Scott Macdonald1


“What’s curious is how a 1970s allegorical fable about authority and dissent that plays against the backdrop of the Nixon administration’s escalation of the Vietnam War still feels strong, provocative, and necessary. The federal authorities in Punishment Park have detained certain individuals deemed to be a threat to internal security. These anti-establishment hippies and draft-dodgers are put before a tribunal that passes out their lengthy prison sentences, with the option of a full pardon if they participate in a law enforcement training exercise called Punishment Park.

Punishment Park is told in the pseudo-documentary style that defines most of the British Watkins’s obscure body of work. This particular film is told as if a spare BBC crew was following the action of the corrective group enduring Punishment Park, the tribunal evaluation of a separate corrective group, and the police and National Guard that follow the pacifists and militants and occasionally swoop down on them with violence. It is shot using handheld 16mm cameras, with a narrator (Watkins himself) at first relaying just the facts: the weather conditions, the names of various individuals the camera focuses on, and a rudimentary, bare-bones backstory.

But as tension increases and the action becomes more and more hostile, leading to beatings and eventually senseless killing, the off-screen narrator drops any pretense of journalistic objectivity. ‘We’ve seen this! We’ve seen this!’ he screams hysterically after witnessing a killing and getting it all on tape. What’s more chilling is the indifferent reaction of Sheriff Edwards (Jim Bohan), the main figure of police authority during the film. ‘I’ve been on film before, that doesn't make a bit of difference to me,’ he drawls. One might think this is a stretch for the movie, but as journalist Joseph Gomez points out in his Punishment Park essay from his 1979 book on Watkins, the crowd chanted, ‘The whole world is watching!’ during the brutality at the 1968 Democratic Convention in Chicago. The police didn'’t seem to care that the cameras were filming their ‘clubbing of young and old alike’ then either.”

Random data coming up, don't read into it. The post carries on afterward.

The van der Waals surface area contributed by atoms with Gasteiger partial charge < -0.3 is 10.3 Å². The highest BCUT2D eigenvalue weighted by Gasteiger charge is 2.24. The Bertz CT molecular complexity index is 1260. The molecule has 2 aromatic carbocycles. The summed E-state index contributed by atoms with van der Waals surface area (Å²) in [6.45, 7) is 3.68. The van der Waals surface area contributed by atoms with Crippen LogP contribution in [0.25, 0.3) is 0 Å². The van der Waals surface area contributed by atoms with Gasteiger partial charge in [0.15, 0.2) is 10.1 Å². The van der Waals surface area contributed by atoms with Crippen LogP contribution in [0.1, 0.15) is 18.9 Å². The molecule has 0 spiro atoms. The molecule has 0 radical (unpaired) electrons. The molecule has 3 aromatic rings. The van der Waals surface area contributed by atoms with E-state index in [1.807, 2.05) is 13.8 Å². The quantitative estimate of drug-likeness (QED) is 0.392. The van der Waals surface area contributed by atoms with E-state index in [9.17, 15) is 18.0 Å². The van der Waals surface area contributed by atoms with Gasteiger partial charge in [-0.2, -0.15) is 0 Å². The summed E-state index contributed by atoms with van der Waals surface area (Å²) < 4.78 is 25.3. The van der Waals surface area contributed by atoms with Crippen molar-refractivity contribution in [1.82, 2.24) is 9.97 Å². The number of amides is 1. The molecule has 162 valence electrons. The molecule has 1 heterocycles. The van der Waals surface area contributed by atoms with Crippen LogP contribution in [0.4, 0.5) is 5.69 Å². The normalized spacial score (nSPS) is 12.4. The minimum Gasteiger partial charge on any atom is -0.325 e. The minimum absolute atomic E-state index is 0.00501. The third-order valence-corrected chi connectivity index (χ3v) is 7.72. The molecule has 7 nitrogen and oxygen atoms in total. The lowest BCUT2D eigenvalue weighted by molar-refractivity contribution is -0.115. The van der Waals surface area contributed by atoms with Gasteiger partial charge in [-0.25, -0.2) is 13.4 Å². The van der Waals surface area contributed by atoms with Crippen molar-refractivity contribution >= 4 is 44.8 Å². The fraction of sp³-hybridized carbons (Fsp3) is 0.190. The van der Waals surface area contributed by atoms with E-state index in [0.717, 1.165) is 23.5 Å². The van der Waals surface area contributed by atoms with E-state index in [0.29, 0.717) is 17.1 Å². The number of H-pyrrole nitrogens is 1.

Jeremiah Kipp2


“Watkin’s manipulation of the documentary format intentionally calls into question, [...] whether such a form can ever bring truth to the screen. That is why the Punishment Park, a narrative construct, is used to comment on reality rather than pretend to objectivity. The medium of film contains inherently conservative elements (not least of which is its spectacular one way communication): ‘[r]evolution is not showing life to people, but making them live’ (Situationist International Anthology, 312). It is to the film’s credit, that it was so roundly rejected by the film industry, public broadcasting, critics, and academics upon its initialrelease. Whether or not the film has an inherent revolutionary value, it hit a nerve by elucidating the limits of reform.”

David Carr3

UPDATED ON 31.03.2023